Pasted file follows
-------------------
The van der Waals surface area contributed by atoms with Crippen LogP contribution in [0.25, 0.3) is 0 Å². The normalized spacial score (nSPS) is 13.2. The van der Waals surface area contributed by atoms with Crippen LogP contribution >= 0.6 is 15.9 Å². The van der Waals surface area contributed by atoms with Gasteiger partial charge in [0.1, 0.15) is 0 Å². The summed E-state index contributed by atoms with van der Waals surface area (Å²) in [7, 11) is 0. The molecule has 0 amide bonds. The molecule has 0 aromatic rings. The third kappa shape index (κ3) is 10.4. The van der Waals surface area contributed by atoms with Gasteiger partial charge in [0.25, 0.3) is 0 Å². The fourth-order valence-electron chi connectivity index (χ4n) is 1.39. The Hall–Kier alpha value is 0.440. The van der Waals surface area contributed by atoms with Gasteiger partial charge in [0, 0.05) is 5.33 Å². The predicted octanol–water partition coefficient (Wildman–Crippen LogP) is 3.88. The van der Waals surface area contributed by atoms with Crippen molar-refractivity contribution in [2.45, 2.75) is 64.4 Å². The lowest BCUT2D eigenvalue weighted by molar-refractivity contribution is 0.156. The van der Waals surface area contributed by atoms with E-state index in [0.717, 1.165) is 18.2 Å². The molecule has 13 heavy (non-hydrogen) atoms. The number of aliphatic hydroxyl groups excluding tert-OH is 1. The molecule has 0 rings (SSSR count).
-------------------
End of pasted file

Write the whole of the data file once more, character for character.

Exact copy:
The van der Waals surface area contributed by atoms with Crippen LogP contribution in [0.25, 0.3) is 0 Å². The normalized spacial score (nSPS) is 13.2. The van der Waals surface area contributed by atoms with Crippen LogP contribution >= 0.6 is 15.9 Å². The van der Waals surface area contributed by atoms with Gasteiger partial charge in [0.1, 0.15) is 0 Å². The summed E-state index contributed by atoms with van der Waals surface area (Å²) in [7, 11) is 0. The molecule has 0 amide bonds. The molecule has 0 aromatic rings. The third kappa shape index (κ3) is 10.4. The van der Waals surface area contributed by atoms with Gasteiger partial charge in [0.25, 0.3) is 0 Å². The fourth-order valence-electron chi connectivity index (χ4n) is 1.39. The Hall–Kier alpha value is 0.440. The van der Waals surface area contributed by atoms with Gasteiger partial charge in [0, 0.05) is 5.33 Å². The predicted octanol–water partition coefficient (Wildman–Crippen LogP) is 3.88. The van der Waals surface area contributed by atoms with Crippen molar-refractivity contribution in [2.45, 2.75) is 64.4 Å². The lowest BCUT2D eigenvalue weighted by molar-refractivity contribution is 0.156. The van der Waals surface area contributed by atoms with E-state index in [0.717, 1.165) is 18.2 Å². The molecule has 13 heavy (non-hydrogen) atoms. The number of aliphatic hydroxyl groups excluding tert-OH is 1. The molecule has 0 rings (SSSR count).